- WOCinTech Chat/flickr
When women enter the boardroom and engage in high-level discussions, there is an immediate and positive change in productivity, says Xero general manager and former Microsoft Ventures director James Maiocco.
The tech veteran is an outspoken supporter of female entrepreneurship and regularly volunteers his time to organizations like Women 2.0, a group that advocates diversity among employees, entrepreneurs, and investors in technology.
In his experience, Maiocco says executive conversations with women at the table “tend to be more professional and have better outcomes.”
He admits that men have a tendency to engage in elbow rubbing and locker room talk that at times can be unprofessional and unproductive, but says when women join the team, much of that unproductive behavior disappears.
“With women and other diverse backgrounds at the table it brings a level of transparency and accountability,” Maiocco says. “We have jobs with a lot of responsibility and obligation. We should not be acting like kids in a locker room, and we should be getting down to business.”
Women are still dramatically underrepresented on boards, however. They hold just 18.8% of board seats at major American companies, according to the 2020 Women On Boards gender diversity index. In fact, there are 10 companies in the S&P 500, including Garmin and Discovery Communications, that still do not have any female board members.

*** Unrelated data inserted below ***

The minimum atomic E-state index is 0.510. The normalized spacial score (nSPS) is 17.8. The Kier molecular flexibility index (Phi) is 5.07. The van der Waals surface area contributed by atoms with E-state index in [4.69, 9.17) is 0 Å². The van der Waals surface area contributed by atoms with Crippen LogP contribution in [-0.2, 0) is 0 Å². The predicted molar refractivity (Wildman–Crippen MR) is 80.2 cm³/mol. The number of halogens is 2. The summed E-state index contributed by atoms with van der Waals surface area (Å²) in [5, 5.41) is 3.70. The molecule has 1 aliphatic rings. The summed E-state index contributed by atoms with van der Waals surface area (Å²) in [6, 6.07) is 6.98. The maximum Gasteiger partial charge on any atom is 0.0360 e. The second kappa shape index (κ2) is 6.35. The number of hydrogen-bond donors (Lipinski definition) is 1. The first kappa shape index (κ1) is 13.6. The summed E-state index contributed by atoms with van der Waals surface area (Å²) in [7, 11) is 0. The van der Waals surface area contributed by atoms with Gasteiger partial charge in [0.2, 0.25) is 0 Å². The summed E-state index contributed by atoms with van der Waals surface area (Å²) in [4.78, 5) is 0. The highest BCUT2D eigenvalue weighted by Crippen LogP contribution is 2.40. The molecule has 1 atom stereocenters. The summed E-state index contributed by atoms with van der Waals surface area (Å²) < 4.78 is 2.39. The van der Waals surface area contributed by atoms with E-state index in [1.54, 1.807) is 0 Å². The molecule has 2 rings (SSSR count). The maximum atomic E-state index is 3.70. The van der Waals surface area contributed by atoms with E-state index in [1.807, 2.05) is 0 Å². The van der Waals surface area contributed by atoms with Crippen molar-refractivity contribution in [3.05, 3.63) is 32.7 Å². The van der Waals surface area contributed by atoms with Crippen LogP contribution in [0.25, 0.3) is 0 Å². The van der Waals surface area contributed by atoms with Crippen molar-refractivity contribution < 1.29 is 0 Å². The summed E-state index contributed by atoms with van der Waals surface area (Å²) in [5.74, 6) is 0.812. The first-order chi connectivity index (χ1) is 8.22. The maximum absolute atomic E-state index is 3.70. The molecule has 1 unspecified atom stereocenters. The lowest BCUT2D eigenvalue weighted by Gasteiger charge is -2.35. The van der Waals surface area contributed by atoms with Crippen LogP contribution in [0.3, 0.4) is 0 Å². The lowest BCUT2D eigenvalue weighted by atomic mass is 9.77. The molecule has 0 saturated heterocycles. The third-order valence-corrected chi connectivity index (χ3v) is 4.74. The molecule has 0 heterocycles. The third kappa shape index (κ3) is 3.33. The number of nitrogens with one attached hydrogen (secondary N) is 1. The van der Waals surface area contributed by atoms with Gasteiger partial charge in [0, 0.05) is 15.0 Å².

Maiocco believes having more women and minorities at the table is better for business, since diverse opinions can save a company from embarrassing PR nightmares that often spring from bad assumptions made by a single governing demographic.
“Making sure the executive circles are inclusive of women and diverse backgrounds, in general, brings more opinions and better outcomes, because you are getting a look at something in a different way,” he says. “We are often blind to our own biases or assumptions because we might not even realize we are making them. The right voices at the table can question and correct those unintended assumptions.”
Over the last two decades, Maiocco says he’s seen firsthand that bringing women and other people of diverse backgrounds into executive roles and the boardroom consistently leads to increased productivity and stronger businesses.